The chance this will cause problems is a very high number that approaches certainty. Over more than 20 years participating on the MQ Listserv, in various other online communities, and attending more conferences than I can count, I don’t remember any discussion on the topic of runmqsc results being unreliable. I point this out to support my next assertion which is that the vast body existing scripts built around runmqsc virtually all contain the implicit assumption that the result sets returned are complete. When using runmqsc client, this level of reliability can no longer be taken for granted.
In making this claim I do realize that converting scripts to use client-based calls introduces the entire class of errors related to connection management and that tech-savvy MQ Admins will have already added some exception handling code to their scripts. Great! But what conditions do these scripts look for? Some of the errors I encountered are brand new. I looked through the Knowledge Center to assemble a list of error messages but am to this day not confident I’ve identified the complete set. Even if I have, this is new function and IBM may add a new error message as they refine their internal exception handling.
The first and most obvious workaround is to bump MAXDEPTH on the SYSTEM.MQSC.REPLY.QUEUE to some value much higher than 3,000. This is where I would really like to know IBM’s reasoning for choosing the value they did because the last thing I want to do is get into an iterative cycle of fail-and-fix. My preferred solution would be to set a MAXDEPTH value that I will never need to adjust again, and then make that part of my baseline. Since I can’t imagine any harm in setting it to a high value, at least nothing that is worse than the behavior it exhibits with the default, I set it to 500,000.
The other approach I took was to avoid looking for specific error messages. The messages to expect from a good result are well known. When running CLUSQMGR the replies come back as AMQ8441 messages. Similarly, QCLUSTER commands return AMQ8409 messages, QSTATUS commands return AMQ8450, and so on. So rather than look for specific errors, I just look for messages that are not the expected set.
CLUSQM="$(echo "DIS CLUSQMGR(*) CLUSTER($CLUSTER) ALL" | runmqsc -e -w 10 -c $QMGR)" ERR=$(echo "$CLUSQM" | grep -v -e '^AMQ8441' | grep -e '^AMQ[:digit:]+' | wc -l)
This fetches the results of DIS CLUSQMGR(*) and then counts all the AMQ messages other than the expected ones. If $ERR ends up with a non-zero value we can take appropriate action even if the specific error is unknown when the script is written. If over time unhandled AMQ messages that are routine and expected make themselves known by tripping the error code, we simply extend the grep -v call with another -e pattern.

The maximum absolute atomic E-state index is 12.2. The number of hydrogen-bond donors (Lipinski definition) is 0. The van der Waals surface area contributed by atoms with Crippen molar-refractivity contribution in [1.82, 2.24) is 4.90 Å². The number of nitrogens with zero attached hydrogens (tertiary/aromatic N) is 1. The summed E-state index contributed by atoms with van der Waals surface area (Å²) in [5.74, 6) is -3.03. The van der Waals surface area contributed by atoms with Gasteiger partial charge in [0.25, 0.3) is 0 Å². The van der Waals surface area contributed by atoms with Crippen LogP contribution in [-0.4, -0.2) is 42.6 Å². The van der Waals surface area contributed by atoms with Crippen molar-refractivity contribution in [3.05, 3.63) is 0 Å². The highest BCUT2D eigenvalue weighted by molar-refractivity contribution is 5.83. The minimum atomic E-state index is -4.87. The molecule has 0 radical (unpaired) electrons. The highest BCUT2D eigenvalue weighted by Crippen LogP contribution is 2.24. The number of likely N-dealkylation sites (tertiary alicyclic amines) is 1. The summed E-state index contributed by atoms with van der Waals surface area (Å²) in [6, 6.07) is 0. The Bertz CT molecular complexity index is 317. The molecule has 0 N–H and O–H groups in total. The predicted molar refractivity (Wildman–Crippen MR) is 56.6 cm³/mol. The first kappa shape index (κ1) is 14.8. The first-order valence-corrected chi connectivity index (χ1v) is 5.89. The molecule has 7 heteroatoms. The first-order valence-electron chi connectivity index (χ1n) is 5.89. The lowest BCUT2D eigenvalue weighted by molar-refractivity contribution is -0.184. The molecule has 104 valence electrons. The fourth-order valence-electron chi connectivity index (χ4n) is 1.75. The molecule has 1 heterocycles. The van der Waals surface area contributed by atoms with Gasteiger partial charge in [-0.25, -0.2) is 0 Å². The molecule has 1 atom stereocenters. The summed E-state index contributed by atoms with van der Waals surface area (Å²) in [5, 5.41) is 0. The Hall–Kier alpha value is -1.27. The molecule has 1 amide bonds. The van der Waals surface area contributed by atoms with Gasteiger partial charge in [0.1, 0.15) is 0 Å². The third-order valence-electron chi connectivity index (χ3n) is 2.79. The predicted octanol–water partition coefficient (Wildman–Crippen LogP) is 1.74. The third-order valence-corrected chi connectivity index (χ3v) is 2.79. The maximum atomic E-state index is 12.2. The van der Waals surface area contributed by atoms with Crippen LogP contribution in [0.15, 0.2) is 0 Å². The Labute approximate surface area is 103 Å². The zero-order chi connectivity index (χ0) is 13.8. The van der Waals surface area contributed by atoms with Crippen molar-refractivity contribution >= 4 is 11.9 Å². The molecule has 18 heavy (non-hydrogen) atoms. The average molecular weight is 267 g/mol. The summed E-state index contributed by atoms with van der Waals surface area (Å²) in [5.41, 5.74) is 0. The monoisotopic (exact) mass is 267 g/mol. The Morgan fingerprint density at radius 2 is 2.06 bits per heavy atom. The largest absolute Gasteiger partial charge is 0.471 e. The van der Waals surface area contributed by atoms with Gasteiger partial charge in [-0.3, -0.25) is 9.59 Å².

The PMR and IBM’s response
Over the years my consulting clients have typically been very large banks, insurers, state and federal government agencies, and other large institutions. Virtually all of these large shops have queue managers and clusters with more than 3,000 objects. Extrapolating from there I’m assuming that virtually all of IBM’s best MQ customers will find client-based runmqsc to be unreliable.
Based on this I offered IBM two different proposals. The first was that if runmqsc client is “working as designed” then the Knowledge Center should be updated to explain the issues, what the MQ Admin needs to look for, and the suggested remediation. If there’s a compelling reason for SYSTEM.MQSC.REPLY.QUEUE to have a low MAXDEPTH that can be explained here and users can weigh that against the unreliable behavior. Of course, that’s the worst-case fix since it requires IBM to document that runmqsc is routinely and silently unreliable but that this is by design.
My preferred proposal is that IBM would enhance amqpcsea to emit error log entries, and possibly event messages, when encountering a QFULLL condition. This would allow for automated detection of the events as well as leave a bread crumb trail for the MQ Admin.
Bumping MAXDEPTH of the model queue would be helpful but does not address root cause unless it gets bumped to 999,999,999 similar to the Dead Queue.
IBM has confirmed that all of this revolves around the Command Server hitting QFULL. They have not provided much detail as to the level of exception handling or accounting for the variety of error messages seen on the client side. Their initial response was that they have passed my enhancement request to the lab but that QFULL is a generic condition and not appropriate for error logs or event messages. I replied that the concern is limited to amqpcsea and in that context a QFULL should be a reportable error because it makes the result set unreliable. As an MQ Admin I don’t want QFULL instrumented. I want MQ to be reliable or to alert me to conditions in which it isn’t rather than silently omit half a result set.
Obviously, I will post the final results when the PMR is closed. Check back, subscribe, or watch for an announcement on the Vienna MQ Listserv if you are curious.
Regular readers who made it this far in the post are surely thinking “he said ‘MQ client’ but didn’t mention security!” Correct! If you attend this year’s MQTC I’ll address this at one of my sessions which will focus on getting runmqsc and dmpmqcfg to run in client mode over mutually authenticated TLS channels.